The activities below, whether paid or unpaid, generally constitute work under Czech law. This list is not exhaustive, and many other professional activities are considered work in the Czech Republic, even if conducted for a short duration.

  • Auditing
  • Market rollout
  • Consulting

In limited circumstances, foreign nationals may engage in certain specialized professional and technical activities without obtaining a work permit for a short period, although an after-sales agreement and additional preconditions may be required. An individual assessment is required before deciding whether a work permit exemption is applicable.

 

If I am traveling to the Czech Republic for work, what type of work permit do I need?

The requirements for a work permit depend on your qualifications, on the nature and duration of your work and on whether your employer has an entity in the Czech Republic. The most common types of Czech work permits are:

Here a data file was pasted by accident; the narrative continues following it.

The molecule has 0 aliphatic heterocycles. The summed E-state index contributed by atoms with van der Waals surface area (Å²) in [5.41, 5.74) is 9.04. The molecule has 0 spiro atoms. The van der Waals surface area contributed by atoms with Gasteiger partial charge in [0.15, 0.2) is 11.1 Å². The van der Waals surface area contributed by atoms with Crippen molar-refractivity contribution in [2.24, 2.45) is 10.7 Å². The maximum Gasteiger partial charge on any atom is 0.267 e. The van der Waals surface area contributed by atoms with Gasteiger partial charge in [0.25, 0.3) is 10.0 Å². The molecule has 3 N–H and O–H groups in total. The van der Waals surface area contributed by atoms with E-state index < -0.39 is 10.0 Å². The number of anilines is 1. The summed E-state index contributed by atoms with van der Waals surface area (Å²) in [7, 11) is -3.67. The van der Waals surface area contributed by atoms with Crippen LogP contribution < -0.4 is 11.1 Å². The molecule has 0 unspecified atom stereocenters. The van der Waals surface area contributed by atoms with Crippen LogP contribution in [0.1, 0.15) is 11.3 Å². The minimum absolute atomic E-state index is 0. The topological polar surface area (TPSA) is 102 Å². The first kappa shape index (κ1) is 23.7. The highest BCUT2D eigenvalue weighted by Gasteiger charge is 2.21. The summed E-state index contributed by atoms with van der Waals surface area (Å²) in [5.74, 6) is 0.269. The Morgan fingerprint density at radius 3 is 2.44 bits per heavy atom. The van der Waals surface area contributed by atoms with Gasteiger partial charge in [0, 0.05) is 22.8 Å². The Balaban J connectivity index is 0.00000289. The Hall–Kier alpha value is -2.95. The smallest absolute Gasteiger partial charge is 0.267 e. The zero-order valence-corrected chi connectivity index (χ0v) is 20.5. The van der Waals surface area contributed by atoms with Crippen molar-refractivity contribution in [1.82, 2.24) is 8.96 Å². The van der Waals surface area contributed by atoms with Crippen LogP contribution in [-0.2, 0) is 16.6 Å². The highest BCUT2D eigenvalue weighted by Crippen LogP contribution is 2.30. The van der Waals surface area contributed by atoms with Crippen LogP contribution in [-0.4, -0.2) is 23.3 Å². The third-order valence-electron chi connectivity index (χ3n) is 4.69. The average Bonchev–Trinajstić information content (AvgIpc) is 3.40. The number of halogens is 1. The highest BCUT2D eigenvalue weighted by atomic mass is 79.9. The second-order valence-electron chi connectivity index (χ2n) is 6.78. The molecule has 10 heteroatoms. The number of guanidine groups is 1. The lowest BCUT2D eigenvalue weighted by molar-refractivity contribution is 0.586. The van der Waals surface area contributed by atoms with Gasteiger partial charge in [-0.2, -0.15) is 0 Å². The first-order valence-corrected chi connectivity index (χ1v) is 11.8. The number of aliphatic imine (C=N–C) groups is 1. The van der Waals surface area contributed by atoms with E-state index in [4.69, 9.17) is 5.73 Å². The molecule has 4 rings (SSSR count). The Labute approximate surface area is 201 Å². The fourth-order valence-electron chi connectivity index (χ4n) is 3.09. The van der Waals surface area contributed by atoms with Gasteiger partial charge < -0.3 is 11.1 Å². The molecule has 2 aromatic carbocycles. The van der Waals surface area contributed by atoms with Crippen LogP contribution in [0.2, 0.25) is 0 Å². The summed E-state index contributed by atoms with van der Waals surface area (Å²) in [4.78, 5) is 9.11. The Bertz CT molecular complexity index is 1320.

• Schengen Short-Term Work Visa and Work Permit (work permit for short-term assignments)
  • Dual-Purpose Employee Card (long-term work permit for direct hires)
  • Non-Dual-Purpose Employee Card and Work Permit (long-term work permit for assignees)
  • EU Blue Card (long-term work permit for highly skilled direct hires)
  • Intra-Company Transfer (ICT) Card (long-term ICT work permit for temporary transfers of managers, specialists, or trainees)
  • Mobile ICT Permit (long-term ICT work permit for EU ICT Card/Residence Permit holders)

 

Is it possible to be exempted from work permit requirements?

Nationals from the European Union, the European Economic Area and Switzerland are not required to obtain work authorization in order to work in the Czech Republic. However, registrations or other formalities may be required prior to working or residing in the Czech Republic.